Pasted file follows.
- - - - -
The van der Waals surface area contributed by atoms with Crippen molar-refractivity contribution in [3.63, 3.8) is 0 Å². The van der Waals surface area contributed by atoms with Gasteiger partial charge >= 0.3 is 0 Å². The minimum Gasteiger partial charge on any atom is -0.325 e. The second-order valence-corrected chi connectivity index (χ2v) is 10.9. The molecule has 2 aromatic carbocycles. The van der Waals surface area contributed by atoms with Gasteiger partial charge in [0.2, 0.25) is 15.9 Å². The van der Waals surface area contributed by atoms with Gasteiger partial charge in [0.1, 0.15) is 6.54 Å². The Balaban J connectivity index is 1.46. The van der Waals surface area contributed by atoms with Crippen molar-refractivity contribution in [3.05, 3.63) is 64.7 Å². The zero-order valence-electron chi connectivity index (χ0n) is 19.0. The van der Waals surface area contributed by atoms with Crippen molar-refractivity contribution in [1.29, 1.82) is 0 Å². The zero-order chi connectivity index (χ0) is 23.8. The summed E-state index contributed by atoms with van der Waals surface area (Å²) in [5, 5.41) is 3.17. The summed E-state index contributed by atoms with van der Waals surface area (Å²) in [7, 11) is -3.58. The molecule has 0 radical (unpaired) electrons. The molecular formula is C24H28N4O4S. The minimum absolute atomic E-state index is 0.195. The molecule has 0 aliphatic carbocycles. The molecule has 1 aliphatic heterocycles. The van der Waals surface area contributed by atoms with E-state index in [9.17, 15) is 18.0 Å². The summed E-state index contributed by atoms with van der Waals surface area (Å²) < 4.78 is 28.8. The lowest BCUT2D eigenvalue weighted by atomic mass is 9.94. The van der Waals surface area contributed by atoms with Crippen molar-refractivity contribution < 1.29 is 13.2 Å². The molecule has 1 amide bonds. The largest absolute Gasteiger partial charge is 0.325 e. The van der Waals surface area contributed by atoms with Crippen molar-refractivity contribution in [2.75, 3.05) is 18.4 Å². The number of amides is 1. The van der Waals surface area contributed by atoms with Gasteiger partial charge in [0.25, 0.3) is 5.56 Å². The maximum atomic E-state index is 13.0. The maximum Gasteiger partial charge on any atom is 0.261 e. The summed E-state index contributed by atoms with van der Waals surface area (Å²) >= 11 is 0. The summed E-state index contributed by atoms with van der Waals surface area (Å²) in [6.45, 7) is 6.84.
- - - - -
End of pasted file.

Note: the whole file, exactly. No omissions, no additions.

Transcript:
The van der Waals surface area contributed by atoms with Crippen molar-refractivity contribution in [3.63, 3.8) is 0 Å². The van der Waals surface area contributed by atoms with Gasteiger partial charge >= 0.3 is 0 Å². The minimum Gasteiger partial charge on any atom is -0.325 e. The second-order valence-corrected chi connectivity index (χ2v) is 10.9. The molecule has 2 aromatic carbocycles. The van der Waals surface area contributed by atoms with Gasteiger partial charge in [0.2, 0.25) is 15.9 Å². The van der Waals surface area contributed by atoms with Gasteiger partial charge in [0.1, 0.15) is 6.54 Å². The Balaban J connectivity index is 1.46. The van der Waals surface area contributed by atoms with Crippen molar-refractivity contribution in [3.05, 3.63) is 64.7 Å². The zero-order valence-electron chi connectivity index (χ0n) is 19.0. The van der Waals surface area contributed by atoms with Crippen molar-refractivity contribution in [1.29, 1.82) is 0 Å². The zero-order chi connectivity index (χ0) is 23.8. The summed E-state index contributed by atoms with van der Waals surface area (Å²) in [5, 5.41) is 3.17. The summed E-state index contributed by atoms with van der Waals surface area (Å²) in [7, 11) is -3.58. The molecule has 0 radical (unpaired) electrons. The molecular formula is C24H28N4O4S. The minimum absolute atomic E-state index is 0.195. The molecule has 0 aliphatic carbocycles. The molecule has 1 aliphatic heterocycles. The van der Waals surface area contributed by atoms with E-state index in [9.17, 15) is 18.0 Å². The summed E-state index contributed by atoms with van der Waals surface area (Å²) < 4.78 is 28.8. The lowest BCUT2D eigenvalue weighted by atomic mass is 9.94. The van der Waals surface area contributed by atoms with Crippen molar-refractivity contribution < 1.29 is 13.2 Å². The molecule has 1 amide bonds. The largest absolute Gasteiger partial charge is 0.325 e. The van der Waals surface area contributed by atoms with Crippen molar-refractivity contribution in [2.75, 3.05) is 18.4 Å². The number of amides is 1. The van der Waals surface area contributed by atoms with Gasteiger partial charge in [0.25, 0.3) is 5.56 Å². The maximum atomic E-state index is 13.0. The maximum Gasteiger partial charge on any atom is 0.261 e. The summed E-state index contributed by atoms with van der Waals surface area (Å²) >= 11 is 0. The summed E-state index contributed by atoms with van der Waals surface area (Å²) in [6.45, 7) is 6.84.